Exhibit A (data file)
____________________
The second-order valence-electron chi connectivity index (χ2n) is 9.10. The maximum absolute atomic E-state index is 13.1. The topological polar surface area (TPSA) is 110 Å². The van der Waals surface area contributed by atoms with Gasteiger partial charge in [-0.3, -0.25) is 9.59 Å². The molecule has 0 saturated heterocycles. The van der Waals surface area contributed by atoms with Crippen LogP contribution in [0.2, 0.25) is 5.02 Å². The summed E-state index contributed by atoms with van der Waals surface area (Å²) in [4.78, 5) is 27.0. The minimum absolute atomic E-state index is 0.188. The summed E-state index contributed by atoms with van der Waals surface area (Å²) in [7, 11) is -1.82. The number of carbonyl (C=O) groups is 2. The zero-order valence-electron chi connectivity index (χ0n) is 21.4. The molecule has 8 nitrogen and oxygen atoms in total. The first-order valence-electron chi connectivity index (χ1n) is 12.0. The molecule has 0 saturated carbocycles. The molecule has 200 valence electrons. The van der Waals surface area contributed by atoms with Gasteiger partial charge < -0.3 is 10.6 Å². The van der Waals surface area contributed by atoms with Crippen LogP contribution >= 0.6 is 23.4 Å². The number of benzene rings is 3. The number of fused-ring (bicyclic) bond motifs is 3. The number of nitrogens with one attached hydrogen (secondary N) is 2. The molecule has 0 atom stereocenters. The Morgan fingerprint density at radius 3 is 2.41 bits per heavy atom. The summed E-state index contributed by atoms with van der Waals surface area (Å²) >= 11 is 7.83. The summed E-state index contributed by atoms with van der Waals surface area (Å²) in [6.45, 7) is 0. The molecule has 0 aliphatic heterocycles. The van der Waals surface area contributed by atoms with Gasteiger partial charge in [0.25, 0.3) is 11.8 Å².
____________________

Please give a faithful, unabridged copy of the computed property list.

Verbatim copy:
The second-order valence-electron chi connectivity index (χ2n) is 9.10. The maximum absolute atomic E-state index is 13.1. The topological polar surface area (TPSA) is 110 Å². The van der Waals surface area contributed by atoms with Gasteiger partial charge in [-0.3, -0.25) is 9.59 Å². The molecule has 0 saturated heterocycles. The van der Waals surface area contributed by atoms with Crippen LogP contribution in [0.2, 0.25) is 5.02 Å². The summed E-state index contributed by atoms with van der Waals surface area (Å²) in [4.78, 5) is 27.0. The minimum absolute atomic E-state index is 0.188. The summed E-state index contributed by atoms with van der Waals surface area (Å²) in [7, 11) is -1.82. The number of carbonyl (C=O) groups is 2. The zero-order valence-electron chi connectivity index (χ0n) is 21.4. The molecule has 8 nitrogen and oxygen atoms in total. The first-order valence-electron chi connectivity index (χ1n) is 12.0. The molecule has 0 saturated carbocycles. The molecule has 200 valence electrons. The van der Waals surface area contributed by atoms with Gasteiger partial charge < -0.3 is 10.6 Å². The van der Waals surface area contributed by atoms with Crippen LogP contribution >= 0.6 is 23.4 Å². The number of benzene rings is 3. The number of fused-ring (bicyclic) bond motifs is 3. The number of nitrogens with one attached hydrogen (secondary N) is 2. The molecule has 0 atom stereocenters. The Morgan fingerprint density at radius 3 is 2.41 bits per heavy atom. The summed E-state index contributed by atoms with van der Waals surface area (Å²) >= 11 is 7.83. The summed E-state index contributed by atoms with van der Waals surface area (Å²) in [6.45, 7) is 0. The molecule has 0 aliphatic heterocycles. The van der Waals surface area contributed by atoms with Gasteiger partial charge in [0.25, 0.3) is 11.8 Å².